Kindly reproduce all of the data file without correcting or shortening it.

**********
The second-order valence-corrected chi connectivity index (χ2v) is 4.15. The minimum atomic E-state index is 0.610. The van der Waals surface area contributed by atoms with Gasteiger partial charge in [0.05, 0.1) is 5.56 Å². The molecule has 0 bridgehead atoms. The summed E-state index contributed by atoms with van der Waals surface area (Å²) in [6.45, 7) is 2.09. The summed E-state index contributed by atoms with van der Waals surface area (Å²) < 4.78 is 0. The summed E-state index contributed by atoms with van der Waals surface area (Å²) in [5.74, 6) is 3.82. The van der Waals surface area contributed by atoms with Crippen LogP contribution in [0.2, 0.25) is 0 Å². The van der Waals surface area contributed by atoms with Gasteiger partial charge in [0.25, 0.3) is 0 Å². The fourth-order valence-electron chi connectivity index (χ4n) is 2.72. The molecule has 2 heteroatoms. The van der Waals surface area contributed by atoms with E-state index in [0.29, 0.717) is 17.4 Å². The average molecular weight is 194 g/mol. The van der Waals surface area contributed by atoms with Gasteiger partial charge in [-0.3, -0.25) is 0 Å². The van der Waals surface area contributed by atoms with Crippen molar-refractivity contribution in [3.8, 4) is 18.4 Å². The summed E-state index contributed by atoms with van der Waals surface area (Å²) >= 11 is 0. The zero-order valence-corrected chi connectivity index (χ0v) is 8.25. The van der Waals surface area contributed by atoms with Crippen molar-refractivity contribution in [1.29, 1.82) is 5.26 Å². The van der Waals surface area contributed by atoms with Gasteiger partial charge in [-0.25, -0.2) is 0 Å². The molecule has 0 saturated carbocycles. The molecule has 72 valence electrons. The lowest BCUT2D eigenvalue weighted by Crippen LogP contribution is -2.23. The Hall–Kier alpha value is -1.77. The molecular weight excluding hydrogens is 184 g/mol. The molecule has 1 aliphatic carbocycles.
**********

The second-order valence-corrected chi connectivity index (χ2v) is 4.15. The minimum atomic E-state index is 0.610. The van der Waals surface area contributed by atoms with Gasteiger partial charge in [0.05, 0.1) is 5.56 Å². The molecule has 0 bridgehead atoms. The summed E-state index contributed by atoms with van der Waals surface area (Å²) in [6.45, 7) is 2.09. The summed E-state index contributed by atoms with van der Waals surface area (Å²) < 4.78 is 0. The summed E-state index contributed by atoms with van der Waals surface area (Å²) in [5.74, 6) is 3.82. The van der Waals surface area contributed by atoms with Crippen LogP contribution in [0.2, 0.25) is 0 Å². The van der Waals surface area contributed by atoms with Gasteiger partial charge in [0.25, 0.3) is 0 Å². The fourth-order valence-electron chi connectivity index (χ4n) is 2.72. The molecule has 2 heteroatoms. The van der Waals surface area contributed by atoms with E-state index in [0.29, 0.717) is 17.4 Å². The average molecular weight is 194 g/mol. The van der Waals surface area contributed by atoms with Gasteiger partial charge in [-0.3, -0.25) is 0 Å². The van der Waals surface area contributed by atoms with Crippen molar-refractivity contribution in [3.8, 4) is 18.4 Å². The summed E-state index contributed by atoms with van der Waals surface area (Å²) >= 11 is 0. The zero-order valence-corrected chi connectivity index (χ0v) is 8.25. The van der Waals surface area contributed by atoms with Crippen molar-refractivity contribution in [1.29, 1.82) is 5.26 Å². The van der Waals surface area contributed by atoms with Gasteiger partial charge in [-0.25, -0.2) is 0 Å². The molecule has 0 saturated carbocycles. The molecule has 72 valence electrons. The lowest BCUT2D eigenvalue weighted by Crippen LogP contribution is -2.23. The Hall–Kier alpha value is -1.77. The molecular weight excluding hydrogens is 184 g/mol. The molecule has 1 aliphatic carbocycles.